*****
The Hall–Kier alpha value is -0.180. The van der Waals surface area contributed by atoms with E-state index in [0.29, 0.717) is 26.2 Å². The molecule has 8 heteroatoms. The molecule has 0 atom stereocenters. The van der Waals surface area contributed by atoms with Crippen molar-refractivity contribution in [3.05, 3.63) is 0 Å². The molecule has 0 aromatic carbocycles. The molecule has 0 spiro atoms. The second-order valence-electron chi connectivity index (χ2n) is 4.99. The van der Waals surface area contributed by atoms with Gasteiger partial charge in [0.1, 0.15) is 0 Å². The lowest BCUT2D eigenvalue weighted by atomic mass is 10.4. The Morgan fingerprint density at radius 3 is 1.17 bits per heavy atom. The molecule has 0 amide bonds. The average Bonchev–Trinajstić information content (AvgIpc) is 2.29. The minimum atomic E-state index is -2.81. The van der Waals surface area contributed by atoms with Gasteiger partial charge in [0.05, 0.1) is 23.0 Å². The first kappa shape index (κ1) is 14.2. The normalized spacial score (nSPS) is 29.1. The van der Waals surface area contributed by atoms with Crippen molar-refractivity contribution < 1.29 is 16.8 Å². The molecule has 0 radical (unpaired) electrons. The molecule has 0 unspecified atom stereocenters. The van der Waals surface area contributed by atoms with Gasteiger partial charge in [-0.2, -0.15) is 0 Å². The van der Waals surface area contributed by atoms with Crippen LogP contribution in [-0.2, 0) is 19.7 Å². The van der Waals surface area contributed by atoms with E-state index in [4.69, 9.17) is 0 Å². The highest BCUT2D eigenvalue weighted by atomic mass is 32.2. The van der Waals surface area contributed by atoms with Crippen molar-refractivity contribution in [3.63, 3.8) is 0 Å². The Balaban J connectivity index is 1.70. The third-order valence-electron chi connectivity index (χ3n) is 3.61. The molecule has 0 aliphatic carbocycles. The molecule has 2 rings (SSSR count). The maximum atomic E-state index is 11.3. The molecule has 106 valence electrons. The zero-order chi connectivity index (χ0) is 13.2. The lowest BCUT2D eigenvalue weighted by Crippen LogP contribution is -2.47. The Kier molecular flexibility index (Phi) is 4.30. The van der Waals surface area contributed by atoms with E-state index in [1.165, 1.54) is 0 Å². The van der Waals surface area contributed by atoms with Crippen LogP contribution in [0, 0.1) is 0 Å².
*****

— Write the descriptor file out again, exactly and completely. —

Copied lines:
The Hall–Kier alpha value is -0.180. The van der Waals surface area contributed by atoms with E-state index in [0.29, 0.717) is 26.2 Å². The molecule has 8 heteroatoms. The molecule has 0 atom stereocenters. The van der Waals surface area contributed by atoms with Crippen molar-refractivity contribution in [3.05, 3.63) is 0 Å². The molecule has 0 aromatic carbocycles. The molecule has 0 spiro atoms. The second-order valence-electron chi connectivity index (χ2n) is 4.99. The van der Waals surface area contributed by atoms with Gasteiger partial charge in [0.1, 0.15) is 0 Å². The lowest BCUT2D eigenvalue weighted by atomic mass is 10.4. The Morgan fingerprint density at radius 3 is 1.17 bits per heavy atom. The molecule has 0 amide bonds. The average Bonchev–Trinajstić information content (AvgIpc) is 2.29. The minimum atomic E-state index is -2.81. The van der Waals surface area contributed by atoms with Gasteiger partial charge in [0.05, 0.1) is 23.0 Å². The first kappa shape index (κ1) is 14.2. The normalized spacial score (nSPS) is 29.1. The van der Waals surface area contributed by atoms with Crippen molar-refractivity contribution < 1.29 is 16.8 Å². The molecule has 0 radical (unpaired) electrons. The molecule has 0 unspecified atom stereocenters. The van der Waals surface area contributed by atoms with Gasteiger partial charge in [-0.2, -0.15) is 0 Å². The van der Waals surface area contributed by atoms with Crippen LogP contribution in [-0.2, 0) is 19.7 Å². The van der Waals surface area contributed by atoms with E-state index in [4.69, 9.17) is 0 Å². The highest BCUT2D eigenvalue weighted by atomic mass is 32.2. The van der Waals surface area contributed by atoms with Crippen molar-refractivity contribution in [3.63, 3.8) is 0 Å². The Balaban J connectivity index is 1.70. The third-order valence-electron chi connectivity index (χ3n) is 3.61. The molecule has 0 aliphatic carbocycles. The molecule has 2 rings (SSSR count). The maximum atomic E-state index is 11.3. The molecule has 106 valence electrons. The zero-order chi connectivity index (χ0) is 13.2. The lowest BCUT2D eigenvalue weighted by Crippen LogP contribution is -2.47. The Kier molecular flexibility index (Phi) is 4.30. The van der Waals surface area contributed by atoms with E-state index in [1.165, 1.54) is 0 Å². The van der Waals surface area contributed by atoms with Crippen LogP contribution in [0, 0.1) is 0 Å².